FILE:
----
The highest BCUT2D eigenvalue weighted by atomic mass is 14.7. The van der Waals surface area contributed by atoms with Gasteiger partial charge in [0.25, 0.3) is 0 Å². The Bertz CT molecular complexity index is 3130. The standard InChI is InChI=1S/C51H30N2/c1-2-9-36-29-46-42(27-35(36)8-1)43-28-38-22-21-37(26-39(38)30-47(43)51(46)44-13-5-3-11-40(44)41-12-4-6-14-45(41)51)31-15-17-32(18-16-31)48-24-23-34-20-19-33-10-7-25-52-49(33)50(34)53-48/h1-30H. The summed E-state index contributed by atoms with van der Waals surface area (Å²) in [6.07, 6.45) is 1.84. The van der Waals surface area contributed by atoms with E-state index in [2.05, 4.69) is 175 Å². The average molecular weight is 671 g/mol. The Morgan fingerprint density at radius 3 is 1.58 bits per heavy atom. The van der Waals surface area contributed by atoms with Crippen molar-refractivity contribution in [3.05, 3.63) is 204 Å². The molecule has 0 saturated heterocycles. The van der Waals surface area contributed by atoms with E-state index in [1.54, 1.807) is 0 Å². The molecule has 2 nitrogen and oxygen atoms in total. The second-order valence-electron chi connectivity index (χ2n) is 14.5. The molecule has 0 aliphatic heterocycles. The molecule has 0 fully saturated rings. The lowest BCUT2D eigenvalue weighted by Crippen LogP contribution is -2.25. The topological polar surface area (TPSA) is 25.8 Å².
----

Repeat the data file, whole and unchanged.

The highest BCUT2D eigenvalue weighted by atomic mass is 14.7. The van der Waals surface area contributed by atoms with Gasteiger partial charge in [0.25, 0.3) is 0 Å². The Bertz CT molecular complexity index is 3130. The standard InChI is InChI=1S/C51H30N2/c1-2-9-36-29-46-42(27-35(36)8-1)43-28-38-22-21-37(26-39(38)30-47(43)51(46)44-13-5-3-11-40(44)41-12-4-6-14-45(41)51)31-15-17-32(18-16-31)48-24-23-34-20-19-33-10-7-25-52-49(33)50(34)53-48/h1-30H. The summed E-state index contributed by atoms with van der Waals surface area (Å²) in [6.07, 6.45) is 1.84. The van der Waals surface area contributed by atoms with E-state index in [2.05, 4.69) is 175 Å². The average molecular weight is 671 g/mol. The Morgan fingerprint density at radius 3 is 1.58 bits per heavy atom. The van der Waals surface area contributed by atoms with Crippen molar-refractivity contribution in [3.05, 3.63) is 204 Å². The molecule has 0 saturated heterocycles. The van der Waals surface area contributed by atoms with E-state index in [1.54, 1.807) is 0 Å². The molecule has 2 nitrogen and oxygen atoms in total. The second-order valence-electron chi connectivity index (χ2n) is 14.5. The molecule has 0 aliphatic heterocycles. The molecule has 0 fully saturated rings. The lowest BCUT2D eigenvalue weighted by Crippen LogP contribution is -2.25. The topological polar surface area (TPSA) is 25.8 Å².